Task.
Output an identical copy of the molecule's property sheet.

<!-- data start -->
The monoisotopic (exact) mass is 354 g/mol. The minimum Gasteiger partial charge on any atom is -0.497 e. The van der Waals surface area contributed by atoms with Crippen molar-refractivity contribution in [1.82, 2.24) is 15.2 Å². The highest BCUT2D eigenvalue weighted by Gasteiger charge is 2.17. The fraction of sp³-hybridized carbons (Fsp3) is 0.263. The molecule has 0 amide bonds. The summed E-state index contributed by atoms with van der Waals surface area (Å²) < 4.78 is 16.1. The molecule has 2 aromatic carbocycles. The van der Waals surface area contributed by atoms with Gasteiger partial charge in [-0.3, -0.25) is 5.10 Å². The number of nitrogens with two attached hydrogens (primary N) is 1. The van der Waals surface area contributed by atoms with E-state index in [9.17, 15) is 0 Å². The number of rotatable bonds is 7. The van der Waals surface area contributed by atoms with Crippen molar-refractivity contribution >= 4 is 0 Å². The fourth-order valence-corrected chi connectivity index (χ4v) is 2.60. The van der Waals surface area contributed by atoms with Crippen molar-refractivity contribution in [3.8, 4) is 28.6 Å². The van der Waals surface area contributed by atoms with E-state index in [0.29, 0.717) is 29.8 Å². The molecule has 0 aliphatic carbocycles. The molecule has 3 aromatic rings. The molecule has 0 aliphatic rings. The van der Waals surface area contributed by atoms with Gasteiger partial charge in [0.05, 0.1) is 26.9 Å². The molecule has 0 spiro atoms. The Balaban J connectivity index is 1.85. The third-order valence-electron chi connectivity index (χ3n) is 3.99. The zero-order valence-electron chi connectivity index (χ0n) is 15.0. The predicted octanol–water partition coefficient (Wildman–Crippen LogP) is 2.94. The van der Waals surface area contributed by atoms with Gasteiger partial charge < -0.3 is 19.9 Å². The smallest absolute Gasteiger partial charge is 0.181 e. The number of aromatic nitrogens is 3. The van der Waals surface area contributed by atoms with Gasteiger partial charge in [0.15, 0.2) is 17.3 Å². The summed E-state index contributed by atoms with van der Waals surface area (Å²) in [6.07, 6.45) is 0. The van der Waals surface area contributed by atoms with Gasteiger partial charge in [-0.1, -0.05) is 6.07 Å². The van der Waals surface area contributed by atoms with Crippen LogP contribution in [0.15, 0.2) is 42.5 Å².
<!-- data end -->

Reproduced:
The monoisotopic (exact) mass is 354 g/mol. The minimum Gasteiger partial charge on any atom is -0.497 e. The van der Waals surface area contributed by atoms with Crippen molar-refractivity contribution in [1.82, 2.24) is 15.2 Å². The highest BCUT2D eigenvalue weighted by Gasteiger charge is 2.17. The fraction of sp³-hybridized carbons (Fsp3) is 0.263. The molecule has 0 amide bonds. The summed E-state index contributed by atoms with van der Waals surface area (Å²) < 4.78 is 16.1. The molecule has 2 aromatic carbocycles. The van der Waals surface area contributed by atoms with Gasteiger partial charge in [-0.3, -0.25) is 5.10 Å². The number of nitrogens with two attached hydrogens (primary N) is 1. The van der Waals surface area contributed by atoms with E-state index in [9.17, 15) is 0 Å². The number of rotatable bonds is 7. The van der Waals surface area contributed by atoms with Crippen molar-refractivity contribution >= 4 is 0 Å². The fourth-order valence-corrected chi connectivity index (χ4v) is 2.60. The van der Waals surface area contributed by atoms with Crippen molar-refractivity contribution in [3.8, 4) is 28.6 Å². The van der Waals surface area contributed by atoms with E-state index in [0.29, 0.717) is 29.8 Å². The molecule has 0 aliphatic carbocycles. The molecule has 3 aromatic rings. The molecule has 0 aliphatic rings. The van der Waals surface area contributed by atoms with Gasteiger partial charge in [0.05, 0.1) is 26.9 Å². The molecule has 0 spiro atoms. The Balaban J connectivity index is 1.85. The third-order valence-electron chi connectivity index (χ3n) is 3.99. The zero-order valence-electron chi connectivity index (χ0n) is 15.0. The predicted octanol–water partition coefficient (Wildman–Crippen LogP) is 2.94. The van der Waals surface area contributed by atoms with Gasteiger partial charge < -0.3 is 19.9 Å². The smallest absolute Gasteiger partial charge is 0.181 e. The number of aromatic nitrogens is 3. The van der Waals surface area contributed by atoms with Gasteiger partial charge in [0.15, 0.2) is 17.3 Å². The summed E-state index contributed by atoms with van der Waals surface area (Å²) in [6.07, 6.45) is 0. The van der Waals surface area contributed by atoms with Gasteiger partial charge in [-0.1, -0.05) is 6.07 Å². The van der Waals surface area contributed by atoms with Crippen LogP contribution in [0.15, 0.2) is 42.5 Å².